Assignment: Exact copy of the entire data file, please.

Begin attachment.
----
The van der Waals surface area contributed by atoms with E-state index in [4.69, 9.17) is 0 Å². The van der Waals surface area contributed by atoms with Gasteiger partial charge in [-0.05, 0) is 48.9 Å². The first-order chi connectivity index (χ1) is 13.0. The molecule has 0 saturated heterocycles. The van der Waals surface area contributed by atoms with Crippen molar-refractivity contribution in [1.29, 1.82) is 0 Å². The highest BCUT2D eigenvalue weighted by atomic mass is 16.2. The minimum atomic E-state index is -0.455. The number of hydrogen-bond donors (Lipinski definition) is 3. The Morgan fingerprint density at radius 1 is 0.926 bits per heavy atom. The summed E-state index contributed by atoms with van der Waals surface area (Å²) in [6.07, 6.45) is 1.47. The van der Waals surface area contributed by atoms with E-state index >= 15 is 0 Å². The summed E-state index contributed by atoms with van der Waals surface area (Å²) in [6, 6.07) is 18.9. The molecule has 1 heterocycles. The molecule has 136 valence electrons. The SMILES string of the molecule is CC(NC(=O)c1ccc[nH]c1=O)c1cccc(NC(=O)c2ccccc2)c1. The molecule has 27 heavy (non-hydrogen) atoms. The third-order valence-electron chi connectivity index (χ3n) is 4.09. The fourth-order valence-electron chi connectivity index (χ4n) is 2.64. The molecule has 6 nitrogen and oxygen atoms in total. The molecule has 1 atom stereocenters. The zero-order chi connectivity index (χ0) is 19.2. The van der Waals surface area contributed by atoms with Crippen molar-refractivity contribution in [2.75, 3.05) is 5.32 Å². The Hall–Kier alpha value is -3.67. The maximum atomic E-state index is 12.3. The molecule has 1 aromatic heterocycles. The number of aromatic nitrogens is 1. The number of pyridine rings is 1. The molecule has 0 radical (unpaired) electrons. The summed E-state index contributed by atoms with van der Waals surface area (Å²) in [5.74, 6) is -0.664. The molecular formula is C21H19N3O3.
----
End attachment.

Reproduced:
The van der Waals surface area contributed by atoms with E-state index in [4.69, 9.17) is 0 Å². The van der Waals surface area contributed by atoms with Gasteiger partial charge in [-0.05, 0) is 48.9 Å². The first-order chi connectivity index (χ1) is 13.0. The molecule has 0 saturated heterocycles. The van der Waals surface area contributed by atoms with Crippen molar-refractivity contribution in [1.29, 1.82) is 0 Å². The highest BCUT2D eigenvalue weighted by atomic mass is 16.2. The minimum atomic E-state index is -0.455. The number of hydrogen-bond donors (Lipinski definition) is 3. The Morgan fingerprint density at radius 1 is 0.926 bits per heavy atom. The summed E-state index contributed by atoms with van der Waals surface area (Å²) in [6.07, 6.45) is 1.47. The van der Waals surface area contributed by atoms with E-state index >= 15 is 0 Å². The summed E-state index contributed by atoms with van der Waals surface area (Å²) in [6, 6.07) is 18.9. The molecule has 1 heterocycles. The molecule has 136 valence electrons. The SMILES string of the molecule is CC(NC(=O)c1ccc[nH]c1=O)c1cccc(NC(=O)c2ccccc2)c1. The molecule has 27 heavy (non-hydrogen) atoms. The third-order valence-electron chi connectivity index (χ3n) is 4.09. The fourth-order valence-electron chi connectivity index (χ4n) is 2.64. The molecule has 6 nitrogen and oxygen atoms in total. The molecule has 1 atom stereocenters. The zero-order chi connectivity index (χ0) is 19.2. The van der Waals surface area contributed by atoms with Crippen molar-refractivity contribution in [2.75, 3.05) is 5.32 Å². The Hall–Kier alpha value is -3.67. The maximum atomic E-state index is 12.3. The molecule has 1 aromatic heterocycles. The number of aromatic nitrogens is 1. The number of pyridine rings is 1. The molecule has 0 radical (unpaired) electrons. The summed E-state index contributed by atoms with van der Waals surface area (Å²) in [5.74, 6) is -0.664. The molecular formula is C21H19N3O3.